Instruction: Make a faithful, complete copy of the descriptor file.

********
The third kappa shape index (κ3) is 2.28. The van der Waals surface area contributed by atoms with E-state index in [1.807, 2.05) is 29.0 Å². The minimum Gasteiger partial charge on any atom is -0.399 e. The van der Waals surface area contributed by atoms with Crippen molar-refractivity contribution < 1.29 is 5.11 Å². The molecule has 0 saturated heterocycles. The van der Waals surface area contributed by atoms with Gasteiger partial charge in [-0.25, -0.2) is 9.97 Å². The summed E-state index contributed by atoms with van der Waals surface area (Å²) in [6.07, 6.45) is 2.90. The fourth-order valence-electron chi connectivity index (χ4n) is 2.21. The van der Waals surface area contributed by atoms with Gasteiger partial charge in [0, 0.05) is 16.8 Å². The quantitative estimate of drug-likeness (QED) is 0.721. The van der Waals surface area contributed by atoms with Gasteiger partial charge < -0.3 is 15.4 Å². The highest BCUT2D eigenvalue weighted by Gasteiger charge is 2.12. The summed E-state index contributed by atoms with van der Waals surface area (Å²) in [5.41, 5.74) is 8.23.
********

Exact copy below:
The third kappa shape index (κ3) is 2.28. The van der Waals surface area contributed by atoms with E-state index in [1.807, 2.05) is 29.0 Å². The minimum Gasteiger partial charge on any atom is -0.399 e. The van der Waals surface area contributed by atoms with Crippen molar-refractivity contribution < 1.29 is 5.11 Å². The molecule has 0 saturated heterocycles. The van der Waals surface area contributed by atoms with Gasteiger partial charge in [-0.25, -0.2) is 9.97 Å². The summed E-state index contributed by atoms with van der Waals surface area (Å²) in [6.07, 6.45) is 2.90. The fourth-order valence-electron chi connectivity index (χ4n) is 2.21. The van der Waals surface area contributed by atoms with Gasteiger partial charge in [0, 0.05) is 16.8 Å². The quantitative estimate of drug-likeness (QED) is 0.721. The van der Waals surface area contributed by atoms with Gasteiger partial charge < -0.3 is 15.4 Å². The highest BCUT2D eigenvalue weighted by Gasteiger charge is 2.12. The summed E-state index contributed by atoms with van der Waals surface area (Å²) in [5.41, 5.74) is 8.23.